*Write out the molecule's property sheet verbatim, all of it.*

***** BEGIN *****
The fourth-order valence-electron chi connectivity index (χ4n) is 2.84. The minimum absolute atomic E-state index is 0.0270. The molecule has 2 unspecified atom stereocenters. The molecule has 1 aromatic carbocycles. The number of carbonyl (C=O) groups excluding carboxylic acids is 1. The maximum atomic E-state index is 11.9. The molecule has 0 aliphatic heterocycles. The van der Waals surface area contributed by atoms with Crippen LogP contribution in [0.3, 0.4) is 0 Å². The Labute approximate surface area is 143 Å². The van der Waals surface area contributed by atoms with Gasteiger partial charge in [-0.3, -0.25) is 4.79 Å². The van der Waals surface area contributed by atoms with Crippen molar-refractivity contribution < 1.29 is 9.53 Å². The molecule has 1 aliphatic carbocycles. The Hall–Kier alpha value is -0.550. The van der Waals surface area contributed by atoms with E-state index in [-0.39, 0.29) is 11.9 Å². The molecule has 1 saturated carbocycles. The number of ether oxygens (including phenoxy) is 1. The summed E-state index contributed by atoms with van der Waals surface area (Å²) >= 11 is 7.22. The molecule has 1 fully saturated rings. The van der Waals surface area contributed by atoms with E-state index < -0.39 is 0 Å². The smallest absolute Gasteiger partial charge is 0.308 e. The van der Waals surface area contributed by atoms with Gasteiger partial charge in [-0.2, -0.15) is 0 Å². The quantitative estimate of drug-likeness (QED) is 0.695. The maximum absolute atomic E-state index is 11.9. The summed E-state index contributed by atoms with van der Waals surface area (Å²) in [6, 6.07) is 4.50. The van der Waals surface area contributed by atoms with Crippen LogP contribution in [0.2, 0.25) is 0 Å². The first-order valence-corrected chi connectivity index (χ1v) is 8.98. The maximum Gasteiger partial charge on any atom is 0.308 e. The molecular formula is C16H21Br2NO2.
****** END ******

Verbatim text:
The fourth-order valence-electron chi connectivity index (χ4n) is 2.84. The minimum absolute atomic E-state index is 0.0270. The molecule has 2 unspecified atom stereocenters. The molecule has 1 aromatic carbocycles. The number of carbonyl (C=O) groups excluding carboxylic acids is 1. The maximum atomic E-state index is 11.9. The molecule has 0 aliphatic heterocycles. The van der Waals surface area contributed by atoms with Crippen LogP contribution in [0.3, 0.4) is 0 Å². The Labute approximate surface area is 143 Å². The van der Waals surface area contributed by atoms with Gasteiger partial charge in [-0.3, -0.25) is 4.79 Å². The van der Waals surface area contributed by atoms with Crippen molar-refractivity contribution < 1.29 is 9.53 Å². The molecule has 1 aliphatic carbocycles. The Hall–Kier alpha value is -0.550. The van der Waals surface area contributed by atoms with E-state index in [-0.39, 0.29) is 11.9 Å². The molecule has 1 saturated carbocycles. The number of ether oxygens (including phenoxy) is 1. The summed E-state index contributed by atoms with van der Waals surface area (Å²) >= 11 is 7.22. The molecule has 1 fully saturated rings. The van der Waals surface area contributed by atoms with E-state index < -0.39 is 0 Å². The smallest absolute Gasteiger partial charge is 0.308 e. The van der Waals surface area contributed by atoms with Gasteiger partial charge in [-0.2, -0.15) is 0 Å². The quantitative estimate of drug-likeness (QED) is 0.695. The maximum absolute atomic E-state index is 11.9. The summed E-state index contributed by atoms with van der Waals surface area (Å²) in [6, 6.07) is 4.50. The van der Waals surface area contributed by atoms with Crippen LogP contribution in [0.2, 0.25) is 0 Å². The first-order valence-corrected chi connectivity index (χ1v) is 8.98. The maximum Gasteiger partial charge on any atom is 0.308 e. The molecular formula is C16H21Br2NO2.